By Denise Jewellfirstname.lastname@example.org
NIAGARA FALLS — A private tour company is pitching a plan to takeover and expand a trolley service that now shuttles tourists between Niagara Falls attractions and has been run by the Niagara Frontier Transportation Authority for two years.
Doreen O’Connor, president of Niagara Majestic Tours, has approached the city’s Tourism Advisory Board with a proposal that she says would expand the trolley system to attractions throughout Niagara County for about the same cost as the current system.
“As a private company, I can go in and do it for less than the NFTA,” said O’Connor, who has pitched the plan to the advisory board and representatives from the region’s tourism industry.
O’Connor and Niagara Tourism and Convention Corp. President John Percy have asked the city to consider a trial run in which the trolley service is expanded to attractions like Fort Niagara or the Erie Canal in Lockport.
Mayor Vince Anello said he plans to request proposals from companies to expand the trolley service. But expanding the service may meet opposition from other city leaders who would vote on the contract for the trolley service.
Councilman Sam Fruscione, who sits on the city’s Tourism Advisory Board, said he is adamantly opposed to Niagara Majestic’s proposal. Fruscione said city hotels and motels that pay an extra 1 percent bed tax to fund the existing trolley service shouldn’t foot the bill to drive tourists out of town.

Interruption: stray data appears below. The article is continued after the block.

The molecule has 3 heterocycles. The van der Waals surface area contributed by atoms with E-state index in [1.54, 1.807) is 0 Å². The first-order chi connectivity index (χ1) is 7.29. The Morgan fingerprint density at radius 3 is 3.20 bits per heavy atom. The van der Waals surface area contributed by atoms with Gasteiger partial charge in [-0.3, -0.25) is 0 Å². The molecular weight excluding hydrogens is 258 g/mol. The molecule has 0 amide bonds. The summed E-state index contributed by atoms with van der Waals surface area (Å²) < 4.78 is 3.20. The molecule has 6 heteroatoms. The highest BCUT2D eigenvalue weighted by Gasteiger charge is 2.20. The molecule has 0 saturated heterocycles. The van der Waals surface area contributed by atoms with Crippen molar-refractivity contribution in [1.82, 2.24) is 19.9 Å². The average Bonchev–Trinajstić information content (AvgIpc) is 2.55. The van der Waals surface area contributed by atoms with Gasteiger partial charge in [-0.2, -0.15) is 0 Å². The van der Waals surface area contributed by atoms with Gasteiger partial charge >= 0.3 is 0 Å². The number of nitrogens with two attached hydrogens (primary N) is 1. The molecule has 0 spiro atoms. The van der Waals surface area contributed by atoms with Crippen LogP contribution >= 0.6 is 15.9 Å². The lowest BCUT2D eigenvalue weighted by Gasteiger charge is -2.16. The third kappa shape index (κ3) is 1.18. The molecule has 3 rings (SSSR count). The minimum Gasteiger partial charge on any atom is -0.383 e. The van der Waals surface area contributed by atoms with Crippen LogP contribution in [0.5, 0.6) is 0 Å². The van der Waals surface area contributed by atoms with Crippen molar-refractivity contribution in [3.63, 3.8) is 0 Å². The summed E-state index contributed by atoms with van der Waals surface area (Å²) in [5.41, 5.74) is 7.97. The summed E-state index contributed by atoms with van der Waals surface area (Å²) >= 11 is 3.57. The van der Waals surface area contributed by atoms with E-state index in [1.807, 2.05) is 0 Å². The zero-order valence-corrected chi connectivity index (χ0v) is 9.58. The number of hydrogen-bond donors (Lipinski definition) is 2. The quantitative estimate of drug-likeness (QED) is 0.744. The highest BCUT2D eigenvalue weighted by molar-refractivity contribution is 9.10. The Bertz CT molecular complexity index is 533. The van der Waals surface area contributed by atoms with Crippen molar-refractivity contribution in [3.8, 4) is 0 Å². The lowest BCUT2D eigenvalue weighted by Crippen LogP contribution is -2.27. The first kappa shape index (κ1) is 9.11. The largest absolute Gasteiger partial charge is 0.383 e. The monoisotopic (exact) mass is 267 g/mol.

“The other areas have to pay,” Fruscione said. “I feel that it’s not right to have the hotels and the motels of New York fund and provide a transportation service with a private company outside of the city limits.”
City to explore other options
Local officials have said the trolley has been a success since the NFTA first ran a trial program two years ago. Last year, the program received a dedicated funding source when the state Legislature approved an increase in the city’s hotel occupancy tax.
The green trolleys, which run hourly during the summer tourist season, shuttle visitors along a 3-mile loop. They are operated by the NFTA for about $11,000 a week. The NFTA, a state authority, also operates Metro bus lines.